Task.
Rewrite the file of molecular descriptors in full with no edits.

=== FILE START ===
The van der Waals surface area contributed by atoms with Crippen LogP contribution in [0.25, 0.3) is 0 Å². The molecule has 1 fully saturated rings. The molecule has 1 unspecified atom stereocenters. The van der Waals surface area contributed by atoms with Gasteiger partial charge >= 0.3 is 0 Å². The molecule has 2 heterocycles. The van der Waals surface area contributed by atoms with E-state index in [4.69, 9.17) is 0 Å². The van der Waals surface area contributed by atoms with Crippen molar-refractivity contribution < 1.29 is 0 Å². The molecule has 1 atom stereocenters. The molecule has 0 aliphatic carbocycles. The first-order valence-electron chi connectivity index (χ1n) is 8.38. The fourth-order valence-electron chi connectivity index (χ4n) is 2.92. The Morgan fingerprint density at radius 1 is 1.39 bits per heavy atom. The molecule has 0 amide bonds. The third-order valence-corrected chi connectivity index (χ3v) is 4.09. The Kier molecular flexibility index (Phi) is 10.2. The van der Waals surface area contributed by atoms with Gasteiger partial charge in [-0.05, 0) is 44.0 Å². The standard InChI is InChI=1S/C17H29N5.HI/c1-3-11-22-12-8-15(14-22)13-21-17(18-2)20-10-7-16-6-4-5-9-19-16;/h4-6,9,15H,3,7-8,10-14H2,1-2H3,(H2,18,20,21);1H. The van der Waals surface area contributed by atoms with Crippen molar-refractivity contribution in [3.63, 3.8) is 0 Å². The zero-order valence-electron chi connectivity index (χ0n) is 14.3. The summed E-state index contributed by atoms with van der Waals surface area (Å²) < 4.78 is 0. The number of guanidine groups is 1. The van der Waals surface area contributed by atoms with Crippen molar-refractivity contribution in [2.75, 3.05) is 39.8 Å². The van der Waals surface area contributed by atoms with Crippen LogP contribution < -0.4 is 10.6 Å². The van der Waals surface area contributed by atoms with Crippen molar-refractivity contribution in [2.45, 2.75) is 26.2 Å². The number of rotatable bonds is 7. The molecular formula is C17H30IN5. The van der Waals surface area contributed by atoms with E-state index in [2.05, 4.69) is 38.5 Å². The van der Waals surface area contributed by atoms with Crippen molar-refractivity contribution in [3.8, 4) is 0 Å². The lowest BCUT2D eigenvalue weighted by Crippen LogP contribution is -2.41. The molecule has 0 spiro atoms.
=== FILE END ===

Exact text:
The van der Waals surface area contributed by atoms with Crippen LogP contribution in [0.25, 0.3) is 0 Å². The molecule has 1 fully saturated rings. The molecule has 1 unspecified atom stereocenters. The van der Waals surface area contributed by atoms with Gasteiger partial charge >= 0.3 is 0 Å². The molecule has 2 heterocycles. The van der Waals surface area contributed by atoms with E-state index in [4.69, 9.17) is 0 Å². The van der Waals surface area contributed by atoms with Crippen molar-refractivity contribution < 1.29 is 0 Å². The molecule has 1 atom stereocenters. The molecule has 0 aliphatic carbocycles. The first-order valence-electron chi connectivity index (χ1n) is 8.38. The fourth-order valence-electron chi connectivity index (χ4n) is 2.92. The Morgan fingerprint density at radius 1 is 1.39 bits per heavy atom. The molecule has 0 amide bonds. The third-order valence-corrected chi connectivity index (χ3v) is 4.09. The Kier molecular flexibility index (Phi) is 10.2. The van der Waals surface area contributed by atoms with Gasteiger partial charge in [-0.05, 0) is 44.0 Å². The standard InChI is InChI=1S/C17H29N5.HI/c1-3-11-22-12-8-15(14-22)13-21-17(18-2)20-10-7-16-6-4-5-9-19-16;/h4-6,9,15H,3,7-8,10-14H2,1-2H3,(H2,18,20,21);1H. The van der Waals surface area contributed by atoms with Crippen molar-refractivity contribution in [3.63, 3.8) is 0 Å². The zero-order valence-electron chi connectivity index (χ0n) is 14.3. The summed E-state index contributed by atoms with van der Waals surface area (Å²) < 4.78 is 0. The number of guanidine groups is 1. The van der Waals surface area contributed by atoms with Crippen molar-refractivity contribution in [2.75, 3.05) is 39.8 Å². The van der Waals surface area contributed by atoms with Crippen LogP contribution < -0.4 is 10.6 Å². The van der Waals surface area contributed by atoms with Crippen molar-refractivity contribution in [2.45, 2.75) is 26.2 Å². The number of rotatable bonds is 7. The molecular formula is C17H30IN5. The van der Waals surface area contributed by atoms with E-state index in [2.05, 4.69) is 38.5 Å². The van der Waals surface area contributed by atoms with Crippen molar-refractivity contribution in [3.8, 4) is 0 Å². The lowest BCUT2D eigenvalue weighted by Crippen LogP contribution is -2.41. The molecule has 0 spiro atoms.